Law on Biological Diversity
Organic Environmental Code

Law on Biological Diversity

On May 24 2000, the Law on Biological Diversity was published in the Official Gazette, Special Issue 5468. The purpose of this law is to establish the principles governing the conservation and sustainable use of biological diversity. Although all individuals and corporations, whether public or private, are under an obligation to preserve the biological diversity that exists in Venezuela, it is the state that carries the burden and obligation to preserve and watch over biological diversity at a national level. The state must also be vigilant to prevent activities developed in other countries adversely affecting the ecological balance of Venezuela.

This law specifically sets forth the 'polluter pays' principle. To favour conservation, the prevention and mitigation of environmental damage must be considered, as well as the restoration of existing damage (among other methods).

The law recognizes the importance of cultural diversity and knowledge associated with the biological diversity, which are typical of local and native communities. The law states that such communities must be granted the rights deriving therefrom.

To reach the conservation goals stated in the law, a national strategy for biological diversity will be prepared. Policies, plans, programmes and projects at a national level for the development and use of sustainable development will be included. The National Office for Biological Diversity has been created, and will operate as a branch of the Ministry of the Environment and Natural Resources. Its purpose is to ensure compliance with the conservation provisions of the law.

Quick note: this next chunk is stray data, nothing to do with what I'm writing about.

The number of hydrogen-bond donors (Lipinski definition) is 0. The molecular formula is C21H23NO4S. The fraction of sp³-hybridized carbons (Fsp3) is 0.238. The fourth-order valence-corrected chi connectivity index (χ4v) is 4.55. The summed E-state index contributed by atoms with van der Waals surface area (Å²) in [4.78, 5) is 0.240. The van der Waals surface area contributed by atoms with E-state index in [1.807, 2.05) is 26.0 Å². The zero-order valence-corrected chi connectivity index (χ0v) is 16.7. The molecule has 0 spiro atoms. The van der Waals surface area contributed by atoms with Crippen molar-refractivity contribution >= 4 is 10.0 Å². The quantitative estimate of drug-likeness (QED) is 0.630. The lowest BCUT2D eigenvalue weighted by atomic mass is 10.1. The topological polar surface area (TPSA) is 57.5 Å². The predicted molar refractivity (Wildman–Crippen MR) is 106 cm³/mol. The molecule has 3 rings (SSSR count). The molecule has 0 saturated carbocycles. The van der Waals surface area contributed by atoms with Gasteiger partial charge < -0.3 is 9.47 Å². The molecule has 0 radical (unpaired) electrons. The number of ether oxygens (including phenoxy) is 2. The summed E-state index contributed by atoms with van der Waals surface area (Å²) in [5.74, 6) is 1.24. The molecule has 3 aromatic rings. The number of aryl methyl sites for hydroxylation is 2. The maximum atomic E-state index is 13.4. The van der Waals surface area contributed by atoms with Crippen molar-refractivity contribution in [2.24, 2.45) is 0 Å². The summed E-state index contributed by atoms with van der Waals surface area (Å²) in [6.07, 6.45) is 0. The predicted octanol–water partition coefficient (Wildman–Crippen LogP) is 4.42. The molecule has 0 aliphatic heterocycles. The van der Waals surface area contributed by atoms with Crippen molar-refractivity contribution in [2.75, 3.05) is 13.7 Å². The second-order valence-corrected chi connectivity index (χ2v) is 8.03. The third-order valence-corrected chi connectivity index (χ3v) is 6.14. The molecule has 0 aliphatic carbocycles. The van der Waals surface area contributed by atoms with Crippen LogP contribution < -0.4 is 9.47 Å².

The law provides for the promotion of environmental education through research and training, stressing the conservation of the biological diversity, so as to achieve sustainable development and a better quality of life for present and future generations.

Access to genetic resources, patents and the distribution of profits generated by the biological diversity are all regulated by the law. The National Office for Biological Diversity will be the agency in charge of approving applications for access to genetic resources and contracts to be entered into.

Organic Environmental Code

The proposed Organic Environmental Code contains all environmental legislation existing in Venezuela. It has not yet been approved, but once the National Executive enacts it, it will revoke all present laws. Those in charge of drafting the code attempted to have it in effect from June 5 2000 (world environment day), but failed to comply with the provision that requires public participation.

The code consists of 10 books, in which more than 1,000 articles address the issues of:

  • environmental quality;

  • air quality;

  • water bodies;

  • waste and hazardous materials;

  • radioactive materials;

  • electromagnetic radiation; and

  • noise and other environmental nuisances.

It also deals with administrative matters, such as:

  • the creation of an environmental police;

  • the permits required for the use of natural resources;

  • the studies on environmental impact;

  • plans of inspection; and

  • environmental audits.

The two last books of the code contain the provisions on administrative penalties and penal punishment, specifying which are crimes against the environment.

For further information on this topic please contact Maria Isabel Ponce or Angela C Antakly Heredia at Benson, Perez Matos, Antakly & Watts by telephone (+58 212 265 3801) or by fax (+58 212 265 9252) or by e-mail ([email protected]).

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